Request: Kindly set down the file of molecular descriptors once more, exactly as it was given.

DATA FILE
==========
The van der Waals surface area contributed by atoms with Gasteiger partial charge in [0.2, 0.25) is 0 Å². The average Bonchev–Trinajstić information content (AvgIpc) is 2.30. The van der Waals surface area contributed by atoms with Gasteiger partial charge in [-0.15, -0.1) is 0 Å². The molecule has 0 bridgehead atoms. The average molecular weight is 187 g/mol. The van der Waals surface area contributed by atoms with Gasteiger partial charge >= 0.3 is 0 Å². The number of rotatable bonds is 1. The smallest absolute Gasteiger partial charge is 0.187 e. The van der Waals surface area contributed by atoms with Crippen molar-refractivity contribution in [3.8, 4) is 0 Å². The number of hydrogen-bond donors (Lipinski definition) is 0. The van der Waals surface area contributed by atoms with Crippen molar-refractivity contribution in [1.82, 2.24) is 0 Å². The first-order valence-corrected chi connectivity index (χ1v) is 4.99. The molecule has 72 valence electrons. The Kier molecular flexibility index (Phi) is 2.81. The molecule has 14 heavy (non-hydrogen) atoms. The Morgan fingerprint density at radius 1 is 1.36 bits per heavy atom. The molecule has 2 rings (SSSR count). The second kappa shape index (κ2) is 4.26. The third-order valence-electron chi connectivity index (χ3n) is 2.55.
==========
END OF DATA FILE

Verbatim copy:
The van der Waals surface area contributed by atoms with Gasteiger partial charge in [0.2, 0.25) is 0 Å². The average Bonchev–Trinajstić information content (AvgIpc) is 2.30. The van der Waals surface area contributed by atoms with Gasteiger partial charge in [-0.15, -0.1) is 0 Å². The molecule has 0 bridgehead atoms. The average molecular weight is 187 g/mol. The van der Waals surface area contributed by atoms with Gasteiger partial charge >= 0.3 is 0 Å². The number of rotatable bonds is 1. The smallest absolute Gasteiger partial charge is 0.187 e. The van der Waals surface area contributed by atoms with Crippen molar-refractivity contribution in [3.8, 4) is 0 Å². The number of hydrogen-bond donors (Lipinski definition) is 0. The van der Waals surface area contributed by atoms with Crippen molar-refractivity contribution in [1.82, 2.24) is 0 Å². The first-order valence-corrected chi connectivity index (χ1v) is 4.99. The molecule has 72 valence electrons. The Kier molecular flexibility index (Phi) is 2.81. The molecule has 14 heavy (non-hydrogen) atoms. The Morgan fingerprint density at radius 1 is 1.36 bits per heavy atom. The molecule has 2 rings (SSSR count). The second kappa shape index (κ2) is 4.26. The third-order valence-electron chi connectivity index (χ3n) is 2.55.